Dunhill (by her litigation friend P Tasker) v Burgin [2014] UKSC 18

Ms Dunhill (“D”) was involved in a road traffic accident where she was hit by Mr Burgin, who was driving a motorcycle.  She suffered a severe head injury and injury to both legs.  She subsequently issued a claim for damages which were compromised at £12,500.  This was a gross undervaluation of her claim.

Three years later D sought the advice of new solicitors.  D’s litigation friend issued proceedings on her behalf for professional negligence against her former solicitors and counsel.  In addition, proceedings were issued to seek a declaration that the claimant “did not have the capacity at the time of the purported settlement of the matter” and that the consent order be set aside and directions given for further conduct of the claim.

Lady Hale stated that the first issue in the matter was: “what is the test for deciding whether a person lacks the mental capacity to conduct legal proceedings on her own behalf (in which case the Civil Procedure Rules require that she has a litigation friend to conduct the proceedings for her)?”  The second issue was “what happens if legal proceedings are settled or compromised without it being recognised that one of the parties lacked that capacity (so that she did not have the benefit of a litigation friend and the settlement was not approved by the court as also required by the CPR)?”

The court at first instance held that there had been no rebuttal of the presumption that D had had capacity. In light of that decision the second issue did not arise.  The Court of Appeal reversed the decision of the presumption of capacity, holding that in order for D to have had the capacity to approve the compromise, she needed to know what she was giving up, and that she had been unaware of the extent of her injury and potential claim. As a result the case was then remitted to the High Court for determination of the second issue.  Did CPR 21.10 have any application?  The High Court concluded that the Civil Procedure Rules are incorporated into any agreement made to settle the case and that CPR 21.10(1) required that this settlement be approved by the court irrespective of how matters appeared at the time.  The consent order required approval and was therefore void.

Lady Hale stated that the general approach of the common law, now confirmed in the Mental Capacity Act 2005, is that capacity is to be judged in relation to the decision or activity in question and not globally.  The court approved the decision in Masterman-Lister v Brutton & Co (Nos 1 and 2) [2002] EWCA Civ 1889 that capacity meant capacity to conduct the proceedings (which might be different from capacity to administer a large award resulting from the proceedings).  The court agreed that CPR 21.2(1) and 21.4(3) suggested a focus on the proceedings in general rather than on “the proceedings” as framed and that, read as whole, rule 21 posits a person with a cause of action who must have the capacity to bring and conduct proceedings in respect of that cause of action.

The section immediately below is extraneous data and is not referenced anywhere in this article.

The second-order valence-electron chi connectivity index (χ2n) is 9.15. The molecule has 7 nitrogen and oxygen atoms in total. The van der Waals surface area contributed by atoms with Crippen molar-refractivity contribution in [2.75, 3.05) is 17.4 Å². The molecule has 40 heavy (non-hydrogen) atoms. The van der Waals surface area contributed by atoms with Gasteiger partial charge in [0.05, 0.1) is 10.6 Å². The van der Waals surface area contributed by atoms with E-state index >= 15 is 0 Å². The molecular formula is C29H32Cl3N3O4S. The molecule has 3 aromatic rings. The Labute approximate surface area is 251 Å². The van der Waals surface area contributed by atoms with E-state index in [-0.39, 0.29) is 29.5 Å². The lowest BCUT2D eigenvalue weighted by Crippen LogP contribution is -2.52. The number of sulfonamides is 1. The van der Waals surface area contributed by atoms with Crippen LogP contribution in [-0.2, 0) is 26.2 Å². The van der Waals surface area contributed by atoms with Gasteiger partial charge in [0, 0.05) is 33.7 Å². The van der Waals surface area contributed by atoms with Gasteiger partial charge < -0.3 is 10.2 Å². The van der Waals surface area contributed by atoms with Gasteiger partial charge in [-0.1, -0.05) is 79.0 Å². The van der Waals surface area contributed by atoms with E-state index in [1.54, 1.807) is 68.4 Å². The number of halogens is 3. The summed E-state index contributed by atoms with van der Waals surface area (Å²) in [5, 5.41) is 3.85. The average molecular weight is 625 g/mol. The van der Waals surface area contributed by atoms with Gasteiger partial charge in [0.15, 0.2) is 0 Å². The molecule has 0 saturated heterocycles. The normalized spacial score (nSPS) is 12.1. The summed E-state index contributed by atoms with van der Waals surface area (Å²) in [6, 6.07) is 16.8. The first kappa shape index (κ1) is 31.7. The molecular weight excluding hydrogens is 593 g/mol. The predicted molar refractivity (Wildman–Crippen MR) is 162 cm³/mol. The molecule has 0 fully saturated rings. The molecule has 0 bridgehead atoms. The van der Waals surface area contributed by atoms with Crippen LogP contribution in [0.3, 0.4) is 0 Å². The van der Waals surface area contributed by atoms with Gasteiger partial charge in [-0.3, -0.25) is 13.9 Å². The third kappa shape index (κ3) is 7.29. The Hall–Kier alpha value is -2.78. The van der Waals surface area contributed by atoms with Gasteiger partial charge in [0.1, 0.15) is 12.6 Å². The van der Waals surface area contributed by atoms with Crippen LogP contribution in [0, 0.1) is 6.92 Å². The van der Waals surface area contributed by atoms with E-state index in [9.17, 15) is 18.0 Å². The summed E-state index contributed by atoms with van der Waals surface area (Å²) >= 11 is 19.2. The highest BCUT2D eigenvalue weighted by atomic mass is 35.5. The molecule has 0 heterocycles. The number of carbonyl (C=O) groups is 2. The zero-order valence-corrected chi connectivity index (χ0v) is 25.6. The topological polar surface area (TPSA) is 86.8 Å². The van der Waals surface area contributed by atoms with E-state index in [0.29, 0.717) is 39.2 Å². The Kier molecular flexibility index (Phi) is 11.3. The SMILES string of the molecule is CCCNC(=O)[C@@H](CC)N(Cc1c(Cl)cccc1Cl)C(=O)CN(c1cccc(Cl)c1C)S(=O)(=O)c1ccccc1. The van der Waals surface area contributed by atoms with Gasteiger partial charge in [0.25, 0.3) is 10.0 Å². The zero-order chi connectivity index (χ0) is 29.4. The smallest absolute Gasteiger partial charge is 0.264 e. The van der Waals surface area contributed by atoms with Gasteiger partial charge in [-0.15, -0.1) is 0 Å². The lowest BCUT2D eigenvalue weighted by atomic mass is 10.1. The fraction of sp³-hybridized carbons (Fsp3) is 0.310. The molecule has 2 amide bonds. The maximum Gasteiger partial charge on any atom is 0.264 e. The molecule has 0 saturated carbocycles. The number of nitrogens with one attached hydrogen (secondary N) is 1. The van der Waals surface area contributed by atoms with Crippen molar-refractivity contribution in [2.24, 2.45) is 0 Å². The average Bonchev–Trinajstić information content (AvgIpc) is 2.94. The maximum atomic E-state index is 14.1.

The court held that the test of capacity to conduct proceedings for the purpose of CPR Part 21 is the capacity to conduct the claim or cause of action which the claimant in fact has, rather than to conduct the claim as formulated by her lawyers.  Judged by that test it was agreed that D did not have the capacity to conduct the claim.

It followed that D should have had a litigation friend from the beginning of the proceedings, as was required by CPR 21.2(1).  The purpose of the rule is to impose an external check on the propriety of the settlement and the practice directions sets out the evidence that must be placed before the court when approval is sought.

The defendant argued that the rule in Imperial Loan Co Ltd v Stone [1892] 1 Q.B. 599 that a contract made by a person who lacked the capacity to make it was not void, but could be avoided by that person provided that the other party to the contract knew (or ought to have known) of his incapacity.  The defendant argued that once the parties to ordinary civil litigation had reached an agreement, it was not for the court to interfere in their bargain. If they desire to embody it in a consent order they can do so simply by having it entered and sealed by a court officer under CPR 40.6(2).  They do not have to submit it for the approval of any judicial officer.

The court did not agree.  The policy underlying the Civil Procedure Rules was clear: children and protected parties required and deserved protection, not only from themselves but also from their legal advisers.

The court therefore dismissed both appeals.  D lacked the capacity to commence and to conduct proceedings arising out of her claim.  She should have had a litigation friend from the outset and any settlement should have been approved by the court.  The consent order was to be set aside and the case listed for trial.

Leave a Reply

Your email address will not be published.